Roof types aren’t something many of us think about day-to-day. But when you’re in the process of designing or building a new house or roof, it can be all you think about.
While the most popular roof types in the U.S. are hip and gable, architects and builders have a lot of leeway to provide a creative selection of roof types.
Gable roofs are also known as peaked or pitched roofs, easily denoted by their triangular shape. They are fantastic for getting rid of water and snow, and provide that much-needed space for attic conversions, vaulted ceilings and extra room for ventilation. The simplicity of the gable roof design also means cheaper building costs than more complex options. They also come in various forms, including:
Gable roofs are very versatile and can be made with nearly every variation of material, such as terracotta, metal, concrete and asphalt. However, they could prove problematic in areas of high wind and those that are prone to hurricanes.
High winds can actually cause roof collapse when substantial supports are absent, and can also force materials to separate from the gable. On the flip side, if the gable roof overhangs too much, the wind can detach the roof from the walls.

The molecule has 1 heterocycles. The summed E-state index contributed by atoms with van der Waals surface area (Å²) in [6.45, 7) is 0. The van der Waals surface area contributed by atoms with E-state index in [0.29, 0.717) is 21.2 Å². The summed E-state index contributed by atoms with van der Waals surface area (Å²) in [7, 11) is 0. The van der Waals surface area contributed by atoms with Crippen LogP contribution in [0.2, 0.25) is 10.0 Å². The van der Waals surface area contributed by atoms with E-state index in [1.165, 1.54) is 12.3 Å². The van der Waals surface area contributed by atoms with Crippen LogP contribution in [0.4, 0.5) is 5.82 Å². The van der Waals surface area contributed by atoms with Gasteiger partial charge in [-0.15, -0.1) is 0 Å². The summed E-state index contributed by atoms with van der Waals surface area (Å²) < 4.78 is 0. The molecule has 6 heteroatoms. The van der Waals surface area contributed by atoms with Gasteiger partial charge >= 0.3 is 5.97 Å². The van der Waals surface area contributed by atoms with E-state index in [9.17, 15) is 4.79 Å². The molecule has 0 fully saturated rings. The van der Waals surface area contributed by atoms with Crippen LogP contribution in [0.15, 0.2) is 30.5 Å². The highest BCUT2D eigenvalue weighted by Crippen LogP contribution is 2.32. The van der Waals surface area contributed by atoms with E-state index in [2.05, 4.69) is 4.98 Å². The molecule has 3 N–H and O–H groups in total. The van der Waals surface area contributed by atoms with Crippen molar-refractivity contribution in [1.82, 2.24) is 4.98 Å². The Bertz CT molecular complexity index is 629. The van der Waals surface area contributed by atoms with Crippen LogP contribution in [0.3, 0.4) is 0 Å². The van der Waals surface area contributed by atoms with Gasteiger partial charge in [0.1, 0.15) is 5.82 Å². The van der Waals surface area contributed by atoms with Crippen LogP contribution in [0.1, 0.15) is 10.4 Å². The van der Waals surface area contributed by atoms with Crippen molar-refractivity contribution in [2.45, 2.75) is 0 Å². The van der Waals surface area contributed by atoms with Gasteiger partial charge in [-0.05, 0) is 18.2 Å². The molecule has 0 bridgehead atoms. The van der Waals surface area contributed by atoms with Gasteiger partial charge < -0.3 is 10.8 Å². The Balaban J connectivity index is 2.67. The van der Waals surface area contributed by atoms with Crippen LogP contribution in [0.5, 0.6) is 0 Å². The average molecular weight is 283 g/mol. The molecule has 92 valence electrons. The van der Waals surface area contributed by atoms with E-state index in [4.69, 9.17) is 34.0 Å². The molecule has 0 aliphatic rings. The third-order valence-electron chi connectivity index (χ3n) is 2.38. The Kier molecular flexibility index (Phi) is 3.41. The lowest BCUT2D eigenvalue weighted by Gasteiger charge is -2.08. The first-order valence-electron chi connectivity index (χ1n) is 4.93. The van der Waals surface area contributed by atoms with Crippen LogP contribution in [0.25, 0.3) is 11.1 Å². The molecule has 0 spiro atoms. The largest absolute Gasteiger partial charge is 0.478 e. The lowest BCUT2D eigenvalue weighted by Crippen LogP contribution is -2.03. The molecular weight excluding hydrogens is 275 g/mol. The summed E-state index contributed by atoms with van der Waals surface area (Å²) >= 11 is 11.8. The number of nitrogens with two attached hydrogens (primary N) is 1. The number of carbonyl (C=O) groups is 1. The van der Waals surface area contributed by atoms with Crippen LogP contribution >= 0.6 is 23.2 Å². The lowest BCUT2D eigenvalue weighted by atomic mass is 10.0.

With a hip roof, all sides are also equal in size and length, but four sides form the ridge where they meet at the top. Hip roofs are more stable, given the four sides add to durability and sturdiness. This makes them great choices for high wind — contrary to gable roofs — and snowy areas, and they can also offer increased living space. Like gable roofs, hip roofs can be covered in almost every type of material.
However, they are more expensive to build than standard gable roofs. Why? The design is more complex and requires more resources. Furthermore, when dormers are present, the increase of seams makes leaks more likely.
Flat roofs are, of course, flat — but new materials appearing on the market make them more durable. Some can last up to 25 years.
Built-up roofs, for example, are the more traditional design and are made of hot tar and gravel. This makes them cheap and fire-retardant, but it also makes them very heavy, smelly and messy to install.
Modified bitumen is a single-ply roof that has a mineral-based wear surface. The peel-and-stick application associated with them is user-friendly and reflects heat, cutting energy bills. However, they are not scuff- or tear-resistant.
Rubber membrane flat roofs are also durable and user-friendly. Leaks are easy to patch, and they are resistant to scuffs and other marks; but they also absorb more heat and are vulnerable to punctures.
Gable roofs are popular for a reason, and while other roofs also offer certain benefits unique to them, gables cut a good compromise between cost and functionality.